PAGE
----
[vc_row][vc_column width=”1/1″][vc_column_text]Last month, the IGI published its Annual Report 2015-2016, the industry’s most comprehensive research on information governance (IG) as a concept, profession, and market. The report is based on extensive surveying of IG practitioners and providers. If you haven’t downloaded your copy of the IGI Annual Report 2015-2016, take a look inside with us to see what you could learn.[/vc_column_text][divider_line type=”divider_shadow” opacity=”0%”][vc_column_text]The wheel is back!
Our most widely adopted infographic from last year’s Report was the one representing the activities the IG community includes within the concept of IG. Sometimes called “the pinwheel” and “the flower” by our community, this infographic has found its way into myriad presentations and publications and has sparked many fruitful discussions about IG.
Because the IG community found this so useful, we revisited the topic this year. We offered a list of twenty-two activities that might be considered to fall under the rubric of IG and asked which ones respondents included within the concept. Our list of activities or “facets” of IG, as we like to call them, included both risk- and value-focused activities. It included activities out of which IG first developed as a discipline and some emerging activities that are important components of our information activities.[/vc_column_text][imageeffect image=”4186″ url=”http://iginitiative.com/reports/information-governance-initiative-annual-report-2015-2016/” target=”_self”][vc_column_text]The infographic ranks these by the percentage of respondents who said the facet is included in IG. Most agreed that nineteen of the twenty-two facets were a part of their concept of IG. Further, a strong majority of respondents (83%) agreed that this list was complete. The number of respondents selecting “all of the above” for all twenty-two facets was 23% lower than last year. We think this means that the concept of IG is coming into greater focus.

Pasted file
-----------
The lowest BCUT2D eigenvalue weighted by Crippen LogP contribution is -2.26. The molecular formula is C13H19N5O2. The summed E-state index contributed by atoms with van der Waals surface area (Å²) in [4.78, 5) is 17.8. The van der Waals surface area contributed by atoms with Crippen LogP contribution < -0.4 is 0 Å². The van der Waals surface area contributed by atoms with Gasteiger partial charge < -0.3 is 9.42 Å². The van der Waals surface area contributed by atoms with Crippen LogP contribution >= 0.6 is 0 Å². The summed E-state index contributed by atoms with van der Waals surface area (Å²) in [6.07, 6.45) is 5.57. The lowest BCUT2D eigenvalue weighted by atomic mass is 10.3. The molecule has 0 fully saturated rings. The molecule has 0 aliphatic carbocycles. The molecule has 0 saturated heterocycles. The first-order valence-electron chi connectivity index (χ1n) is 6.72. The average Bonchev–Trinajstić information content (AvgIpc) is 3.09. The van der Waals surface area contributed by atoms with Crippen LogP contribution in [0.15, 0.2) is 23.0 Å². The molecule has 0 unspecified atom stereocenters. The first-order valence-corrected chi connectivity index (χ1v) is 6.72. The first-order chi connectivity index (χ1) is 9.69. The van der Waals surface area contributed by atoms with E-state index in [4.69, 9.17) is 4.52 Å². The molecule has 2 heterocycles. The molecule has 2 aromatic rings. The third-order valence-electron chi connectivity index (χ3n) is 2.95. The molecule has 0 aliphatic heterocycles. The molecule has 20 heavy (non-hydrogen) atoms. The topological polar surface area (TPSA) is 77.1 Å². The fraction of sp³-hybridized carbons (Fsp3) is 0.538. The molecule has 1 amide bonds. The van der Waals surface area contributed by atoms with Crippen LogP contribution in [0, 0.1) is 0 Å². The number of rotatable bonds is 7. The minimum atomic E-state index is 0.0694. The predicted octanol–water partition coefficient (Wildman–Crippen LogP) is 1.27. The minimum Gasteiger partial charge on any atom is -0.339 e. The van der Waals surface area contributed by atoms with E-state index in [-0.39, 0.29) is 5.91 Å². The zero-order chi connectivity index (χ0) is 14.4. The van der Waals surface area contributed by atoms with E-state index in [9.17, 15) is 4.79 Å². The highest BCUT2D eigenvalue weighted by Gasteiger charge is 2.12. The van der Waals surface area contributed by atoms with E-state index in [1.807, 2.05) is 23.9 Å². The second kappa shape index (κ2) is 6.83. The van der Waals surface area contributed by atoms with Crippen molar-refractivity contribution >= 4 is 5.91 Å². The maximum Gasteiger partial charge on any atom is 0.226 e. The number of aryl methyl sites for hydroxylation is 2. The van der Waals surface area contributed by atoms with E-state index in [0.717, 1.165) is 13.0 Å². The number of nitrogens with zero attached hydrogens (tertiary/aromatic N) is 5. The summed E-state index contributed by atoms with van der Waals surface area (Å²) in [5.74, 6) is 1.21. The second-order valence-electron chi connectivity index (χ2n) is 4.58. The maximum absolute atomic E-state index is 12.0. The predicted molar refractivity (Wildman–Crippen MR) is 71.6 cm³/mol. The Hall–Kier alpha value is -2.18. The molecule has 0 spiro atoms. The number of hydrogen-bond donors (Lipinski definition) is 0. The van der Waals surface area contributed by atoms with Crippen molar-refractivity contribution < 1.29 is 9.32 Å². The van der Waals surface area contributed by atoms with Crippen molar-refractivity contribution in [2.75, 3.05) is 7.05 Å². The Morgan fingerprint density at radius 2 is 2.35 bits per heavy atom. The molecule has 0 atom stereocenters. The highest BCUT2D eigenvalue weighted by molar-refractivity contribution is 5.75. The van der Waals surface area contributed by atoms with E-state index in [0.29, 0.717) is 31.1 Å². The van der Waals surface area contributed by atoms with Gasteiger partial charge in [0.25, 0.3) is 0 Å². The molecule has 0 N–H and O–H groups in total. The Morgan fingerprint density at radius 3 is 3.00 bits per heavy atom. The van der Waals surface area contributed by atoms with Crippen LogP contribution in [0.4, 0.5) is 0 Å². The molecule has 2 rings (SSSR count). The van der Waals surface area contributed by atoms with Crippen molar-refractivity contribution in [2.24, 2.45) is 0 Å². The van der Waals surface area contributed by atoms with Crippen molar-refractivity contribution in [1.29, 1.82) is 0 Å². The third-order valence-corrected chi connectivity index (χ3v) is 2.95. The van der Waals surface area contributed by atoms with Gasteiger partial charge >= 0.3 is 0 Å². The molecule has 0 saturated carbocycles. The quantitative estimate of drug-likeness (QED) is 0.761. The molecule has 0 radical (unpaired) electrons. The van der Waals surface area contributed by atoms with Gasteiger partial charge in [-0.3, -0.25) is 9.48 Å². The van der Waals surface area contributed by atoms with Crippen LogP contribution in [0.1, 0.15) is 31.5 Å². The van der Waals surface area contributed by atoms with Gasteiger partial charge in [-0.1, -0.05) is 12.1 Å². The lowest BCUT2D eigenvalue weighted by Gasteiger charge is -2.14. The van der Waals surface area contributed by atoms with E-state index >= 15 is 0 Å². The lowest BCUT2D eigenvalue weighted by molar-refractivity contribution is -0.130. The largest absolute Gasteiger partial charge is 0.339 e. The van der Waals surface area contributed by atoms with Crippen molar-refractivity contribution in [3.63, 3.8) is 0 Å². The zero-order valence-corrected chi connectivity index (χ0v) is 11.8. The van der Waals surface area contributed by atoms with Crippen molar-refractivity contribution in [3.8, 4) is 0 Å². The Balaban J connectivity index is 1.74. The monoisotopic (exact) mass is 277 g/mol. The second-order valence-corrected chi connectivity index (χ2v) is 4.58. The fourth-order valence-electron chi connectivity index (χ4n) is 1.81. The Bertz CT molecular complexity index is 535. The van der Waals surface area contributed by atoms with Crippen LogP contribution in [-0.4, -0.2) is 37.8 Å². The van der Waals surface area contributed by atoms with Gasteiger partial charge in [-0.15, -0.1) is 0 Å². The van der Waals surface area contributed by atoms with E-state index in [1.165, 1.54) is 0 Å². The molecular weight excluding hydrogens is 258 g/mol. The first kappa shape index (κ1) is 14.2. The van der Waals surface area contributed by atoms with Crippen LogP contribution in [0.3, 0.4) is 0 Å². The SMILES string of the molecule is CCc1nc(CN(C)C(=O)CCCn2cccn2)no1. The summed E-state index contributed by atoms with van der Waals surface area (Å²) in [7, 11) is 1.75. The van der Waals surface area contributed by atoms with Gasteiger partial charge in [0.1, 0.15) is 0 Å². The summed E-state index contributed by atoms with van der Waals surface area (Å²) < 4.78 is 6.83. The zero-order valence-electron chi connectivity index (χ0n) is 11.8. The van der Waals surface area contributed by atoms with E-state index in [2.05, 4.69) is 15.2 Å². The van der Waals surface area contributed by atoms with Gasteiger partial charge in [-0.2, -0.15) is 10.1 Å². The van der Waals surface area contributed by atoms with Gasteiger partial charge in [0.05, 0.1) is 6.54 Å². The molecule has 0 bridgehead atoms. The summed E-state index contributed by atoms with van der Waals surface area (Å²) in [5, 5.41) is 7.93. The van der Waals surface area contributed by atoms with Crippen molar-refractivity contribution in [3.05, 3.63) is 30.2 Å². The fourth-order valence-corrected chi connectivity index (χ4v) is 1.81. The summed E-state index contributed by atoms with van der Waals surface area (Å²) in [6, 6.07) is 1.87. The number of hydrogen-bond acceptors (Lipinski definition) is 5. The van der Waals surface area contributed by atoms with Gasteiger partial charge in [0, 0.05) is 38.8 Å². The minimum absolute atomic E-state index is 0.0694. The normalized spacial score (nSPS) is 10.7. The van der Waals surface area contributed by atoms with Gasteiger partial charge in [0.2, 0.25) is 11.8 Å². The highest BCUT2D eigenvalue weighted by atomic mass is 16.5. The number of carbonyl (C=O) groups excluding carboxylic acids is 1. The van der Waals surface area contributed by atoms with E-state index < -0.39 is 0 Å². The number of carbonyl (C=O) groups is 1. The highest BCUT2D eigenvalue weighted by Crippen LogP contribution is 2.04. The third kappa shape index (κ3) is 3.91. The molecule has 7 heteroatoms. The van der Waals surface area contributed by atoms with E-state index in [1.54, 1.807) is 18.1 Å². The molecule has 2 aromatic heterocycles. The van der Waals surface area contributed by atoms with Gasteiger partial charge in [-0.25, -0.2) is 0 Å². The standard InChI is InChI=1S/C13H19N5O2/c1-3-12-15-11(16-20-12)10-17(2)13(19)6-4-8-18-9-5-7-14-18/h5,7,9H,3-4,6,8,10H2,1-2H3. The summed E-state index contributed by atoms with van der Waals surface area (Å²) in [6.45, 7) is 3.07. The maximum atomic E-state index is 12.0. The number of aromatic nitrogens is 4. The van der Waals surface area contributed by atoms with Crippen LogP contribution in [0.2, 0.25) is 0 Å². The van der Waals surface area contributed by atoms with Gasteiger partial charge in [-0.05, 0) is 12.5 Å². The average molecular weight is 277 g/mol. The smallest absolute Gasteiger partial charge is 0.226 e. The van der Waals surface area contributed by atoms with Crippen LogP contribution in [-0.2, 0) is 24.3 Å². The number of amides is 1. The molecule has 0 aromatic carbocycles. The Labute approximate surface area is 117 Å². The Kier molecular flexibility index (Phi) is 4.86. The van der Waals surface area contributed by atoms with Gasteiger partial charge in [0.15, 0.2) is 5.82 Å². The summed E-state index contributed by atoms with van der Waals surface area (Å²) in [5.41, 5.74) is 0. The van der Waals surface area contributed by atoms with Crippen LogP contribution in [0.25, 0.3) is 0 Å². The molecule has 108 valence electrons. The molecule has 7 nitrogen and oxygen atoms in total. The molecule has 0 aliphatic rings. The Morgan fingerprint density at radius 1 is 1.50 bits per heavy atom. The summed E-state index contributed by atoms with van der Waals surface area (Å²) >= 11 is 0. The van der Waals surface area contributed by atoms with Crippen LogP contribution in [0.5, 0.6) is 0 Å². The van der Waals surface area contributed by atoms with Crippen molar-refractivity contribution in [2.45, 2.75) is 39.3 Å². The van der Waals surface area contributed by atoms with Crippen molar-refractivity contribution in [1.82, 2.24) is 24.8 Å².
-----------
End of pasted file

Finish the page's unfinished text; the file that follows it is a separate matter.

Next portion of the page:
This is a foundational infographic for our community because it so clearly shows the coordinating function that IG must play within our organizations. Most organizations fail to coordinate groups of people fundamentally trying to solve the same problems, but as anyone who has tried to take on a complex, multi-departmental information project at a large organization knows, operation of these facets of IG in isolation of each other often impedes progress. No doubt, a reason why this infographic has resonated with so many is that the coordinating function of IG promises to put an end to the disconnected approach to information that is a common barrier to successful IG, a concept we explore in detail throughout the Annual Report.
Certain facets garnered more support for inclusion in the concept. The disciplines that have formed the core of IG from the beginning led the way. RIM had over 94% support for inclusion, with information security and protection, compliance, and e-discovery having more than 80% support. The current risk focus of IG, a recurrent theme throughout the Annual Report, likely reflects the immaturity of IG as a discipline that emerged predominately from risk-focused activities. That said, organizations are taking on value-side information activities. As the discipline of IG matures, we expect more organizations to execute projects focused on adding business value.